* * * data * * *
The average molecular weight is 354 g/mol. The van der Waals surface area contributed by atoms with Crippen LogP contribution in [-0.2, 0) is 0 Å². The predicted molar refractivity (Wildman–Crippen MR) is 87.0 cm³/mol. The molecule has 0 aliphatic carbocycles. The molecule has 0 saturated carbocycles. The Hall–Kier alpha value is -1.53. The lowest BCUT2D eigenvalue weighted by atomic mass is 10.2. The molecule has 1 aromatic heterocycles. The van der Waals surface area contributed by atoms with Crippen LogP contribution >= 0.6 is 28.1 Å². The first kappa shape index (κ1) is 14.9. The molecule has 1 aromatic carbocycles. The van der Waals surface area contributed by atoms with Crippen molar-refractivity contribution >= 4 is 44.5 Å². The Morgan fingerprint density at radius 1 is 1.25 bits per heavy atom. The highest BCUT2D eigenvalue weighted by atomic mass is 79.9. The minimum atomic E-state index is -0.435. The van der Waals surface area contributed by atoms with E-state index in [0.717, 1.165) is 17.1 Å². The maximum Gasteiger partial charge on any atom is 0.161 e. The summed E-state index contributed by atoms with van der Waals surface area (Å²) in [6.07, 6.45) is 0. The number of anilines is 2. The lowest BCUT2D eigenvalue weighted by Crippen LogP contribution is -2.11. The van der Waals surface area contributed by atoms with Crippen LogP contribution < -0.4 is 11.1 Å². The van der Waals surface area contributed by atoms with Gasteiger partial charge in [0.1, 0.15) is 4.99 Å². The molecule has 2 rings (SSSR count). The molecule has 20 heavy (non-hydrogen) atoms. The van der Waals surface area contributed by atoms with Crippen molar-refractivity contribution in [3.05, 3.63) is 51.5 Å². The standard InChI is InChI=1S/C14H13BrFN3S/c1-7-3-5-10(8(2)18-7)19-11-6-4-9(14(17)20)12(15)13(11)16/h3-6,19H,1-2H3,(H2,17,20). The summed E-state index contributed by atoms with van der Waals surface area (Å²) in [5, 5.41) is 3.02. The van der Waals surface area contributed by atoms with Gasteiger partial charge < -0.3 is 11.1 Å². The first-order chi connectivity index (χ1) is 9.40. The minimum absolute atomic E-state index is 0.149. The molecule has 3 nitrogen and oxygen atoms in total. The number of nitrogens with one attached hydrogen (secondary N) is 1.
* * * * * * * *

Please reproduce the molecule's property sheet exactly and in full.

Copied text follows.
The average molecular weight is 354 g/mol. The van der Waals surface area contributed by atoms with Crippen LogP contribution in [-0.2, 0) is 0 Å². The predicted molar refractivity (Wildman–Crippen MR) is 87.0 cm³/mol. The molecule has 0 aliphatic carbocycles. The molecule has 0 saturated carbocycles. The Hall–Kier alpha value is -1.53. The lowest BCUT2D eigenvalue weighted by atomic mass is 10.2. The molecule has 1 aromatic heterocycles. The van der Waals surface area contributed by atoms with Crippen LogP contribution >= 0.6 is 28.1 Å². The first kappa shape index (κ1) is 14.9. The molecule has 1 aromatic carbocycles. The van der Waals surface area contributed by atoms with Crippen molar-refractivity contribution >= 4 is 44.5 Å². The Morgan fingerprint density at radius 1 is 1.25 bits per heavy atom. The highest BCUT2D eigenvalue weighted by atomic mass is 79.9. The minimum atomic E-state index is -0.435. The van der Waals surface area contributed by atoms with E-state index in [0.717, 1.165) is 17.1 Å². The maximum Gasteiger partial charge on any atom is 0.161 e. The summed E-state index contributed by atoms with van der Waals surface area (Å²) in [6.07, 6.45) is 0. The number of anilines is 2. The lowest BCUT2D eigenvalue weighted by Crippen LogP contribution is -2.11. The van der Waals surface area contributed by atoms with Crippen LogP contribution < -0.4 is 11.1 Å². The van der Waals surface area contributed by atoms with Gasteiger partial charge in [0.1, 0.15) is 4.99 Å². The molecule has 2 rings (SSSR count). The molecule has 20 heavy (non-hydrogen) atoms. The van der Waals surface area contributed by atoms with Crippen molar-refractivity contribution in [3.05, 3.63) is 51.5 Å². The standard InChI is InChI=1S/C14H13BrFN3S/c1-7-3-5-10(8(2)18-7)19-11-6-4-9(14(17)20)12(15)13(11)16/h3-6,19H,1-2H3,(H2,17,20). The summed E-state index contributed by atoms with van der Waals surface area (Å²) in [5, 5.41) is 3.02. The van der Waals surface area contributed by atoms with Gasteiger partial charge < -0.3 is 11.1 Å². The first-order chi connectivity index (χ1) is 9.40. The minimum absolute atomic E-state index is 0.149. The molecule has 3 nitrogen and oxygen atoms in total. The number of nitrogens with one attached hydrogen (secondary N) is 1.